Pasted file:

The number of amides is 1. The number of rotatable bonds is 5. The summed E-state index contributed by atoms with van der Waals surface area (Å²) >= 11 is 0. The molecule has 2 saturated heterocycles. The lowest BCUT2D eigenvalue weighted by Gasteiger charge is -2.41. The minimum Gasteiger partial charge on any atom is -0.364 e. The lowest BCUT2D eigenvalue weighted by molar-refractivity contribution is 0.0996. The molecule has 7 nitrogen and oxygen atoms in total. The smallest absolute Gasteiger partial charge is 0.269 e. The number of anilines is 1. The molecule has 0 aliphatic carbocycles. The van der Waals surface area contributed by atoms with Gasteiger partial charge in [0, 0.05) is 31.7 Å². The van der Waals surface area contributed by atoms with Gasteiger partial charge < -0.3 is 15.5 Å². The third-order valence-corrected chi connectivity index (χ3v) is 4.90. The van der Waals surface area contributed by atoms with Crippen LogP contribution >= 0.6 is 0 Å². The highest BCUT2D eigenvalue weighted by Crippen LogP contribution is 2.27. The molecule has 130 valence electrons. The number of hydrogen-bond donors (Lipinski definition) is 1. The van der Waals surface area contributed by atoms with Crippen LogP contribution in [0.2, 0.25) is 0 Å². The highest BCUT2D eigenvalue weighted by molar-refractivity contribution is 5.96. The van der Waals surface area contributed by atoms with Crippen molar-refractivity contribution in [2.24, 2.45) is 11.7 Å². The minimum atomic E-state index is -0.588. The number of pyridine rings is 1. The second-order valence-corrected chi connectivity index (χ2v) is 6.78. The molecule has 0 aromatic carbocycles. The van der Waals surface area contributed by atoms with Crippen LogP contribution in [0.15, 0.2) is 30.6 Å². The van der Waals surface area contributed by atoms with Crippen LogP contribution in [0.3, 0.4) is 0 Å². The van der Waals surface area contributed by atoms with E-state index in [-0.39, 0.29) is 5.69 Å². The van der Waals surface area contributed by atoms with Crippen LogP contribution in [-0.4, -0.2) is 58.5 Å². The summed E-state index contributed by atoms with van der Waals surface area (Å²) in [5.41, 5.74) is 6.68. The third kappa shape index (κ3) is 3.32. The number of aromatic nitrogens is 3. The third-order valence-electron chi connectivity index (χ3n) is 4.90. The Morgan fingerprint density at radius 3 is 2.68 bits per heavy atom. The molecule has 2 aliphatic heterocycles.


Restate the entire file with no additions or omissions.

The number of amides is 1. The number of rotatable bonds is 5. The summed E-state index contributed by atoms with van der Waals surface area (Å²) >= 11 is 0. The molecule has 2 saturated heterocycles. The lowest BCUT2D eigenvalue weighted by Gasteiger charge is -2.41. The minimum Gasteiger partial charge on any atom is -0.364 e. The lowest BCUT2D eigenvalue weighted by molar-refractivity contribution is 0.0996. The molecule has 7 nitrogen and oxygen atoms in total. The smallest absolute Gasteiger partial charge is 0.269 e. The number of anilines is 1. The molecule has 0 aliphatic carbocycles. The van der Waals surface area contributed by atoms with Gasteiger partial charge in [0, 0.05) is 31.7 Å². The van der Waals surface area contributed by atoms with Gasteiger partial charge < -0.3 is 15.5 Å². The third-order valence-corrected chi connectivity index (χ3v) is 4.90. The van der Waals surface area contributed by atoms with Crippen LogP contribution >= 0.6 is 0 Å². The highest BCUT2D eigenvalue weighted by Crippen LogP contribution is 2.27. The molecule has 130 valence electrons. The number of hydrogen-bond donors (Lipinski definition) is 1. The van der Waals surface area contributed by atoms with Crippen LogP contribution in [0.2, 0.25) is 0 Å². The highest BCUT2D eigenvalue weighted by molar-refractivity contribution is 5.96. The van der Waals surface area contributed by atoms with Crippen molar-refractivity contribution in [2.24, 2.45) is 11.7 Å². The minimum atomic E-state index is -0.588. The number of pyridine rings is 1. The second-order valence-corrected chi connectivity index (χ2v) is 6.78. The molecule has 0 aromatic carbocycles. The van der Waals surface area contributed by atoms with Crippen LogP contribution in [0.15, 0.2) is 30.6 Å². The van der Waals surface area contributed by atoms with Crippen LogP contribution in [0.3, 0.4) is 0 Å². The van der Waals surface area contributed by atoms with E-state index in [-0.39, 0.29) is 5.69 Å². The van der Waals surface area contributed by atoms with Crippen LogP contribution in [-0.4, -0.2) is 58.5 Å². The summed E-state index contributed by atoms with van der Waals surface area (Å²) in [5.41, 5.74) is 6.68. The third kappa shape index (κ3) is 3.32. The number of aromatic nitrogens is 3. The third-order valence-electron chi connectivity index (χ3n) is 4.90. The Morgan fingerprint density at radius 3 is 2.68 bits per heavy atom. The molecule has 2 aliphatic heterocycles.